The rapid rise of Adolf Hitler and the Nazi party in neighbouring Germany during the 1930s brought concerns that another war in Europe could be imminent.To appease Hitler’s demands for the German Sudeten regions of Czechoslovakia to be ceded to Germany, the Munich Agreement was signed in the early hours of 30 September 1938, resulting in the Sudeten regions being handed to Germany. This caused some 150,000 individuals deemed by the Nazis – for either racial or political reasons–- to be enemies of the Third Reich to flee to the remainder of the country. This Agreement provided only a short intermission before Hitler continued with his territorial demands. On 13 March 1939, at the direction of Adolf Hitler, the Slovak Parliament –- declared the ‘independence’ of Slovakia as a prelude to German annexation of the Bohemia and Moravia regions of Czechoslovakia on the following day. The ‘independence’ was, however, largely illusory as Slovakia was, in fact, now merely a Nazi puppet state.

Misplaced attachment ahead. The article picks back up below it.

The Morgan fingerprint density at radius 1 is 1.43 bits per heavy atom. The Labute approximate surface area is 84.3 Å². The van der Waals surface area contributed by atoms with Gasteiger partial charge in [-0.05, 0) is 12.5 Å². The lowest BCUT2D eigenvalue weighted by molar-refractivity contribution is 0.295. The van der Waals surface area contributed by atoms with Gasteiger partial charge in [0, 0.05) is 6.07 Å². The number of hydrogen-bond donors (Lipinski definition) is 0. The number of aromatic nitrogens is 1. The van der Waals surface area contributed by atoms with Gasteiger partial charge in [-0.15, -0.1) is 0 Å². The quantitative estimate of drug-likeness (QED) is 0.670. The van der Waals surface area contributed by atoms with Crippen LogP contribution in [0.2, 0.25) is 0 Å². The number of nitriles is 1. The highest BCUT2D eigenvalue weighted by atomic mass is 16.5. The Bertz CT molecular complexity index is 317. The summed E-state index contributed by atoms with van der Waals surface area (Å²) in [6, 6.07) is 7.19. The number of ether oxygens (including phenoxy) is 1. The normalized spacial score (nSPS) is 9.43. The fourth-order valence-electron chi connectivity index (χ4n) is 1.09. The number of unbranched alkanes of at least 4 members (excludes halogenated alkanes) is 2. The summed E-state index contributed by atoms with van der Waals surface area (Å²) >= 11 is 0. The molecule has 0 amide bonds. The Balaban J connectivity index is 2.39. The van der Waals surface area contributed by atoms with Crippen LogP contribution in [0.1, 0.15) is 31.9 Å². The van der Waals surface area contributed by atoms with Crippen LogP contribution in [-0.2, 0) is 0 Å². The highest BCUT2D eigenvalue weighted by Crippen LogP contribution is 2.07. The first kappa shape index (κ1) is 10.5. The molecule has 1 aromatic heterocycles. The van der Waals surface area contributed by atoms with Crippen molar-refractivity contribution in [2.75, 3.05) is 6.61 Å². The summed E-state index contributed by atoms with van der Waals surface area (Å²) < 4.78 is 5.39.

Through the business connections of his father. Ivan’s older sister, Katerina, was already working for Lord Newborough in Wales and mindful of the Jewish persecution in Germany and Austria, and that they were a Jewish family, Dr Schwarz and Anna feared for the future of the Slovak puppet state. The decision was taken to send Ivan to Britain, to join Katerina, so that he could study English and complete his education. However, to leave Slovakia by this time was, however, no longer an easy matter.